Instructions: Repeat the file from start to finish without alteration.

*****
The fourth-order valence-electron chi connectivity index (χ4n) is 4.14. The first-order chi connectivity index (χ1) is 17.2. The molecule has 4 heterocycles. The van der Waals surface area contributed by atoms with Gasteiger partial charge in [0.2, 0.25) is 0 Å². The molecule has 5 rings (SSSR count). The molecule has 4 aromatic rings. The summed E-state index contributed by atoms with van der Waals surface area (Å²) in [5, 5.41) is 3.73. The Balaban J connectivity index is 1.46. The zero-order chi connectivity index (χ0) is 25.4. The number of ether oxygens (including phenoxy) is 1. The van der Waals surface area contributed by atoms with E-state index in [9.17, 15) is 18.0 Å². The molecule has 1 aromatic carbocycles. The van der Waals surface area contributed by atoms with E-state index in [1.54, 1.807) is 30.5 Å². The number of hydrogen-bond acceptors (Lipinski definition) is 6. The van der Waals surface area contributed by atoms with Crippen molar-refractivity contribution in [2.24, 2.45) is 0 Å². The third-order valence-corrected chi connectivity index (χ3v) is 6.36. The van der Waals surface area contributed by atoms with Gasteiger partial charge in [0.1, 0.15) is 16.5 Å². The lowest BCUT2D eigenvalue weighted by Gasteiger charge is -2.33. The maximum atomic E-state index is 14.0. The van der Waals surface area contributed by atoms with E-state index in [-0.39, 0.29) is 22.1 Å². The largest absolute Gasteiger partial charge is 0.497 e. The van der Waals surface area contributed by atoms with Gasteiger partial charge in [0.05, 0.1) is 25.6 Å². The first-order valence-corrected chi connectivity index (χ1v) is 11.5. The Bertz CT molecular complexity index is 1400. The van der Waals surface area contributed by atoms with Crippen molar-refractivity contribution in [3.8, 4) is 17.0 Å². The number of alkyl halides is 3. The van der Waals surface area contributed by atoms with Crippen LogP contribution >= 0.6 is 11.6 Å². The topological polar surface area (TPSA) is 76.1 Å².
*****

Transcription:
The fourth-order valence-electron chi connectivity index (χ4n) is 4.14. The first-order chi connectivity index (χ1) is 17.2. The molecule has 4 heterocycles. The van der Waals surface area contributed by atoms with Gasteiger partial charge in [0.2, 0.25) is 0 Å². The molecule has 5 rings (SSSR count). The molecule has 4 aromatic rings. The summed E-state index contributed by atoms with van der Waals surface area (Å²) in [5, 5.41) is 3.73. The Balaban J connectivity index is 1.46. The zero-order chi connectivity index (χ0) is 25.4. The number of ether oxygens (including phenoxy) is 1. The van der Waals surface area contributed by atoms with E-state index in [9.17, 15) is 18.0 Å². The molecule has 1 aromatic carbocycles. The van der Waals surface area contributed by atoms with E-state index in [1.54, 1.807) is 30.5 Å². The number of hydrogen-bond acceptors (Lipinski definition) is 6. The van der Waals surface area contributed by atoms with Crippen molar-refractivity contribution in [2.24, 2.45) is 0 Å². The third-order valence-corrected chi connectivity index (χ3v) is 6.36. The van der Waals surface area contributed by atoms with Gasteiger partial charge in [0.1, 0.15) is 16.5 Å². The lowest BCUT2D eigenvalue weighted by Gasteiger charge is -2.33. The maximum atomic E-state index is 14.0. The van der Waals surface area contributed by atoms with E-state index in [-0.39, 0.29) is 22.1 Å². The largest absolute Gasteiger partial charge is 0.497 e. The van der Waals surface area contributed by atoms with Gasteiger partial charge in [0.05, 0.1) is 25.6 Å². The first-order valence-corrected chi connectivity index (χ1v) is 11.5. The Bertz CT molecular complexity index is 1400. The van der Waals surface area contributed by atoms with Crippen molar-refractivity contribution in [3.8, 4) is 17.0 Å². The number of alkyl halides is 3. The van der Waals surface area contributed by atoms with Crippen LogP contribution >= 0.6 is 11.6 Å². The topological polar surface area (TPSA) is 76.1 Å².